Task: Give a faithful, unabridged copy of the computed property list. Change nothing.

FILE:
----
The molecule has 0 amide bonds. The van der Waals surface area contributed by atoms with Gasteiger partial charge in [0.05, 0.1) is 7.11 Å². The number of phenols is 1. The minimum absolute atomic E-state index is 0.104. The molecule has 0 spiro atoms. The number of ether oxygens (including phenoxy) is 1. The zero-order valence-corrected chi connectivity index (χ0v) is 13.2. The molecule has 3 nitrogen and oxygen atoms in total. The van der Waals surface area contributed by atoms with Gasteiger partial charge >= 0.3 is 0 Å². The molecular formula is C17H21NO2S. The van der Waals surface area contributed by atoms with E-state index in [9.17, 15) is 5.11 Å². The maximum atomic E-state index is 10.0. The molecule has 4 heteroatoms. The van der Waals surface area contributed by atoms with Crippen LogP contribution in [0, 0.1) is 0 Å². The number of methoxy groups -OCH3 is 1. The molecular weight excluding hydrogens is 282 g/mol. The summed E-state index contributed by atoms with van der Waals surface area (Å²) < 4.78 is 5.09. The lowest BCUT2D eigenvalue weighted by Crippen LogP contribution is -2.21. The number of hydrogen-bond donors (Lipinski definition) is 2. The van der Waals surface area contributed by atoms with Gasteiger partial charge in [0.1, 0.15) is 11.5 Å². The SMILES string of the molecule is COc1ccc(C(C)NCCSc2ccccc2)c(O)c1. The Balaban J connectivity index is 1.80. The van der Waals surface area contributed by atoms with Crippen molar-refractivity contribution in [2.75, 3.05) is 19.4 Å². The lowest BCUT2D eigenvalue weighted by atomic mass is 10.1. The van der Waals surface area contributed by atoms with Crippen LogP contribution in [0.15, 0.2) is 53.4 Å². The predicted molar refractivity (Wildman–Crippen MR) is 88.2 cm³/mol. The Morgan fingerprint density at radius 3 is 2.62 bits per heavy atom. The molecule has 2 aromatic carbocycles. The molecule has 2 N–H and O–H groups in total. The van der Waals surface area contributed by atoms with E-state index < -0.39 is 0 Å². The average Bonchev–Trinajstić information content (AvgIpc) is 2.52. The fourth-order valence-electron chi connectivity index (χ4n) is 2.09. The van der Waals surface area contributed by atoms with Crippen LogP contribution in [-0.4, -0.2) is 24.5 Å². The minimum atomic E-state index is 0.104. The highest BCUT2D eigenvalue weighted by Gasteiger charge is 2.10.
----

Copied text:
The molecule has 0 amide bonds. The van der Waals surface area contributed by atoms with Gasteiger partial charge in [0.05, 0.1) is 7.11 Å². The number of phenols is 1. The minimum absolute atomic E-state index is 0.104. The molecule has 0 spiro atoms. The number of ether oxygens (including phenoxy) is 1. The zero-order valence-corrected chi connectivity index (χ0v) is 13.2. The molecule has 3 nitrogen and oxygen atoms in total. The van der Waals surface area contributed by atoms with Gasteiger partial charge >= 0.3 is 0 Å². The molecular formula is C17H21NO2S. The van der Waals surface area contributed by atoms with E-state index in [9.17, 15) is 5.11 Å². The maximum atomic E-state index is 10.0. The molecule has 4 heteroatoms. The van der Waals surface area contributed by atoms with Crippen LogP contribution in [0, 0.1) is 0 Å². The number of methoxy groups -OCH3 is 1. The molecular weight excluding hydrogens is 282 g/mol. The summed E-state index contributed by atoms with van der Waals surface area (Å²) < 4.78 is 5.09. The lowest BCUT2D eigenvalue weighted by Crippen LogP contribution is -2.21. The number of hydrogen-bond donors (Lipinski definition) is 2. The van der Waals surface area contributed by atoms with Gasteiger partial charge in [0.1, 0.15) is 11.5 Å². The SMILES string of the molecule is COc1ccc(C(C)NCCSc2ccccc2)c(O)c1. The Balaban J connectivity index is 1.80. The van der Waals surface area contributed by atoms with Crippen molar-refractivity contribution in [2.75, 3.05) is 19.4 Å². The lowest BCUT2D eigenvalue weighted by atomic mass is 10.1. The van der Waals surface area contributed by atoms with Crippen LogP contribution in [0.15, 0.2) is 53.4 Å². The predicted molar refractivity (Wildman–Crippen MR) is 88.2 cm³/mol. The Morgan fingerprint density at radius 3 is 2.62 bits per heavy atom. The molecule has 2 aromatic carbocycles. The molecule has 2 N–H and O–H groups in total. The van der Waals surface area contributed by atoms with E-state index < -0.39 is 0 Å². The average Bonchev–Trinajstić information content (AvgIpc) is 2.52. The fourth-order valence-electron chi connectivity index (χ4n) is 2.09. The van der Waals surface area contributed by atoms with Crippen LogP contribution in [-0.4, -0.2) is 24.5 Å². The minimum atomic E-state index is 0.104. The highest BCUT2D eigenvalue weighted by Gasteiger charge is 2.10.